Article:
Infant Antibiotic Use May Cause Adult Diseases

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A new study found that administration of antibiotics in infants can cause different health hazards later in life. It was discovered that these drugs have a valuable link in the balance of gut microbes. These imbalances, called dysbiosis, have been associated with allergic conditions, autoimmune disorders, infectious diseases and even obesity.

The study published in the scientific journal, Cell Host and Microbe, devised a clinical model that can help to determine the bacterial development in the gut of young participants. This was led by Pajau Vangay, who is a student fellow from Biomedical Informatics and Computational Biology.

Antibiotics are one of the most commonly administered medications amongst young children. However, only a third of those prescribed with antibiotic therapy have the correct indications. Previous studies also showed that antibiotics can cause short and long-term effects on the components of microbiome, which is a bacteria found inside the body.

“Diseases related to metabolism and the immune system are increasing dramatically and in many cases we don’t know why,” said Dan Knights, senior author and computational biologist and assistant professor in the University of Minnesota’s Department of Computer Science and Engineering and Biotechnology Institute. “Previous studies showed links between antibiotic use and unbalanced gut bacteria and others showed links between unbalanced gut bacteria and adult disease. Over the past year we synthesized hundreds of studies and found evidence of strong correlations between antibiotic use, changes in gut bacteria and disease in adulthood.”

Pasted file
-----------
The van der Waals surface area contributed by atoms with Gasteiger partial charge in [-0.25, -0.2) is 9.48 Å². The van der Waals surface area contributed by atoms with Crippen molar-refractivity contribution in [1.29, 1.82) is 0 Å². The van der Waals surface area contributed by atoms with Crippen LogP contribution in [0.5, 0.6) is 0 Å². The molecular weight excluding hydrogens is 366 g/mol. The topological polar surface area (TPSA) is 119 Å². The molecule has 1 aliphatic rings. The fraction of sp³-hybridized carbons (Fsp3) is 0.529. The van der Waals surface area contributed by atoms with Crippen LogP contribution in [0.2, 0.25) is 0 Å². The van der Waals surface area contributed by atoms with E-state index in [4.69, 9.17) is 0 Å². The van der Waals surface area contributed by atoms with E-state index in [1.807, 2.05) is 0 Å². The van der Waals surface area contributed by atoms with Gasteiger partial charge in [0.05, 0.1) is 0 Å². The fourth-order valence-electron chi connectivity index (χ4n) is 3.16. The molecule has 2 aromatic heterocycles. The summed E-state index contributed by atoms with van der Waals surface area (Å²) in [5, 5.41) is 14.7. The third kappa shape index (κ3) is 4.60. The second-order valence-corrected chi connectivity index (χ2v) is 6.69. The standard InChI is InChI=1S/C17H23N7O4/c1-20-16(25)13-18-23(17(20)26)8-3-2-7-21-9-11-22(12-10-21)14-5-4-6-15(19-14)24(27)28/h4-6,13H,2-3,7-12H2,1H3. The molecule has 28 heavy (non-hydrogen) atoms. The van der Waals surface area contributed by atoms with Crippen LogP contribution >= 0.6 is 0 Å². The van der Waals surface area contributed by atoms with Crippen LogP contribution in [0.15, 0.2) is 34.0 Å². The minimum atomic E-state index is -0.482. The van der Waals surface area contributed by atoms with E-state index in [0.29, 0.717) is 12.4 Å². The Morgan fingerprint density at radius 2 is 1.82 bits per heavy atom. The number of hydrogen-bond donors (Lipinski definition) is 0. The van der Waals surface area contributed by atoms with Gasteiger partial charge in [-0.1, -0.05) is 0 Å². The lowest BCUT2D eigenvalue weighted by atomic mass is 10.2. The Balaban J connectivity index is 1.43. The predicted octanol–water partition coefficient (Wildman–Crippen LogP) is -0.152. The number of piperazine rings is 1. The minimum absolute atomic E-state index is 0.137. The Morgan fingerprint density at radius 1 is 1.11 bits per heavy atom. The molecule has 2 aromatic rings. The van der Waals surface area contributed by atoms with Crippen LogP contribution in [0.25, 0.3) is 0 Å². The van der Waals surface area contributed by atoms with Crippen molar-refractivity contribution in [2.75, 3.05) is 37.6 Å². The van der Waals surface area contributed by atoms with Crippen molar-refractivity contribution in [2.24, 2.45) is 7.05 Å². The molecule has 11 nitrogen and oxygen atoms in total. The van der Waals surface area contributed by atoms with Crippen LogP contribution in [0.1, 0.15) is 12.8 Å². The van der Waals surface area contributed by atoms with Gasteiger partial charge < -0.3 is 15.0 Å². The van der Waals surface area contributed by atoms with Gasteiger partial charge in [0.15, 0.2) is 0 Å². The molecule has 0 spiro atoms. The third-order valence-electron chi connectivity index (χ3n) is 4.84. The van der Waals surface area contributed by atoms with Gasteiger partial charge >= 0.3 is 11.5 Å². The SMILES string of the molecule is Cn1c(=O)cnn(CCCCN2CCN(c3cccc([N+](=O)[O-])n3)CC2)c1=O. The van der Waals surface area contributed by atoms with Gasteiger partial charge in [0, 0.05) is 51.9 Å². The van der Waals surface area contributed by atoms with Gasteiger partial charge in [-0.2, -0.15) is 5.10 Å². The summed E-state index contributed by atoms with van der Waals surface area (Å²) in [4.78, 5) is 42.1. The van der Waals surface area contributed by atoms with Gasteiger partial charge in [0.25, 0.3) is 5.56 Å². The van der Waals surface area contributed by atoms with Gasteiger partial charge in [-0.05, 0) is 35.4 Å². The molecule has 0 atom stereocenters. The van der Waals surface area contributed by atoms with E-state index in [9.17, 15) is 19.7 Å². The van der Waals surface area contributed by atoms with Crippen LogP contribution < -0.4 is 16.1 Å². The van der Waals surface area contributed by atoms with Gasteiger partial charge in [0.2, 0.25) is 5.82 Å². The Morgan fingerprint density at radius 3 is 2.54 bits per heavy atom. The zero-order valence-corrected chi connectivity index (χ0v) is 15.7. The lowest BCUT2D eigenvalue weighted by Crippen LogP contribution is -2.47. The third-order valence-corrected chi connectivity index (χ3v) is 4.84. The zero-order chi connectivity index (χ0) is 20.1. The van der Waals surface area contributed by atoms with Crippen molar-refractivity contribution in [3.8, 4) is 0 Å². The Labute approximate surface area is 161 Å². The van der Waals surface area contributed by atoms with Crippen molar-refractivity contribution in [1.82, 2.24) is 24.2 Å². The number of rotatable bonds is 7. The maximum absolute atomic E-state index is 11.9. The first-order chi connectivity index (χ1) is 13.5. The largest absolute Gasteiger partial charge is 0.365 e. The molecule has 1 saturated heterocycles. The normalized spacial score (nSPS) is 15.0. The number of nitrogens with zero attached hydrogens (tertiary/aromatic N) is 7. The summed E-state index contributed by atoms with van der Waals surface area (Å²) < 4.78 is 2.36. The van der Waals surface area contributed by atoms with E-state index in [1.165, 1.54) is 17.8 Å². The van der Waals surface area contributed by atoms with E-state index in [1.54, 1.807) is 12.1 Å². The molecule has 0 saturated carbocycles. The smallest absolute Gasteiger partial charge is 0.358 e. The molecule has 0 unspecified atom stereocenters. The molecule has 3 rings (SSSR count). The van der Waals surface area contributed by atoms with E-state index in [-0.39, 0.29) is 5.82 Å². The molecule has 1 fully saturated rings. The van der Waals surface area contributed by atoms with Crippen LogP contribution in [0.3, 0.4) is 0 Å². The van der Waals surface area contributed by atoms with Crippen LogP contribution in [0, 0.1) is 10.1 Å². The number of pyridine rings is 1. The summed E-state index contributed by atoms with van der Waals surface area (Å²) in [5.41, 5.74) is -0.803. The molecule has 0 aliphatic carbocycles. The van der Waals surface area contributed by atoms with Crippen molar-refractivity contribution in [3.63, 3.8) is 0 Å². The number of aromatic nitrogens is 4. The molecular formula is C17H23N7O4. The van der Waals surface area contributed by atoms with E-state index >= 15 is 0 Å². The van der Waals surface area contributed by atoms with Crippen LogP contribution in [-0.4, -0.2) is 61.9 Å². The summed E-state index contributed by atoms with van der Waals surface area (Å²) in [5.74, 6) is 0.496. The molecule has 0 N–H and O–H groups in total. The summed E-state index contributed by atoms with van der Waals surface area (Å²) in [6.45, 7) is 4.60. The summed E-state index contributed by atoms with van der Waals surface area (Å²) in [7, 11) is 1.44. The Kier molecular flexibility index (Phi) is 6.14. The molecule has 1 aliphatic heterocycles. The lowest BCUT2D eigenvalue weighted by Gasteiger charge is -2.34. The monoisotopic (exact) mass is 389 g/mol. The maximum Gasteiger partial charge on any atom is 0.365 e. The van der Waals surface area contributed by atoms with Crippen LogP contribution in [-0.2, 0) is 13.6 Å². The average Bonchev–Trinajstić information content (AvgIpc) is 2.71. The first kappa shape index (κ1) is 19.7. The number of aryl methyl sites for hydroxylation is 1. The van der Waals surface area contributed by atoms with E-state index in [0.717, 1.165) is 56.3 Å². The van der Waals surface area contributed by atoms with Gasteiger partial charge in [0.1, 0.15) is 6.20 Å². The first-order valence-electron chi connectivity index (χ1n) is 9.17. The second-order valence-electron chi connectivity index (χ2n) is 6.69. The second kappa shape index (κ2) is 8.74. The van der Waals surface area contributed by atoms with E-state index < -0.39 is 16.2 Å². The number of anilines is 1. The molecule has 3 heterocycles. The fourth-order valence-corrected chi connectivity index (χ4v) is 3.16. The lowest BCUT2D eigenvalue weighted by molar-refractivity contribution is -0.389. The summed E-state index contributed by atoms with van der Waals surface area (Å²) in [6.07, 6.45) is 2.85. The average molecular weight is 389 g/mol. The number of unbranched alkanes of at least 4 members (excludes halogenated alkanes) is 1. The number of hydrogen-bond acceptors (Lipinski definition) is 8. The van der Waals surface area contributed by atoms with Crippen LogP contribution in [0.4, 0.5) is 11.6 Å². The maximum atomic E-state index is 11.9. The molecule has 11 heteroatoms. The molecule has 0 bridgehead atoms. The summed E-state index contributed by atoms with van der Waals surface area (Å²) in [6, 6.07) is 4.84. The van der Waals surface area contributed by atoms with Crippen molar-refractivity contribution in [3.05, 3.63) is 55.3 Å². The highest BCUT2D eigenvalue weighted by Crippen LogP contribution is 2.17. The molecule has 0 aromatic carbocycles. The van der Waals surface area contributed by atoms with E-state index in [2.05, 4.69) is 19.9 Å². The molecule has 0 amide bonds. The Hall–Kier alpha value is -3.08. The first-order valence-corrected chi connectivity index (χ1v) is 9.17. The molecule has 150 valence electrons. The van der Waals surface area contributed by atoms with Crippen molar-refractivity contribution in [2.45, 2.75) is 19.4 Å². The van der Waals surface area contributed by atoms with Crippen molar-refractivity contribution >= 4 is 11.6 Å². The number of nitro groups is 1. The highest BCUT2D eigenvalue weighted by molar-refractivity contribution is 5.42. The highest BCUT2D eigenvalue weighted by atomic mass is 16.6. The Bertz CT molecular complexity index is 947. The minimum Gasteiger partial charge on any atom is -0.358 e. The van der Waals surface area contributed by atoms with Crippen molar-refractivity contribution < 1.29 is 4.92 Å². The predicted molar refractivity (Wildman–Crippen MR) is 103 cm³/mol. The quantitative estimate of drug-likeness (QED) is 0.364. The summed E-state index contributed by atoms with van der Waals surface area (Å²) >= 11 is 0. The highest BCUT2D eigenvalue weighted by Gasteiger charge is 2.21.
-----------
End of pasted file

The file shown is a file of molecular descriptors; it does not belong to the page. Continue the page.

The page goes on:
The researchers developed a clinical model that provided an insight about the relationship of antibiotics to allergies and obesity. They found that antibiotics may kill the gut bacteria that boost immune cells to develop, thus enhancing the effects of allergens. In addition, antibiotics also cause impairments in short-chain fatty acids that have significant effects to metabolism.

With these findings, the authors believe that these could help future research about antibiotic therapy and its effects, Knights said. Furthermore, this could help scientists develop interventions earlier.

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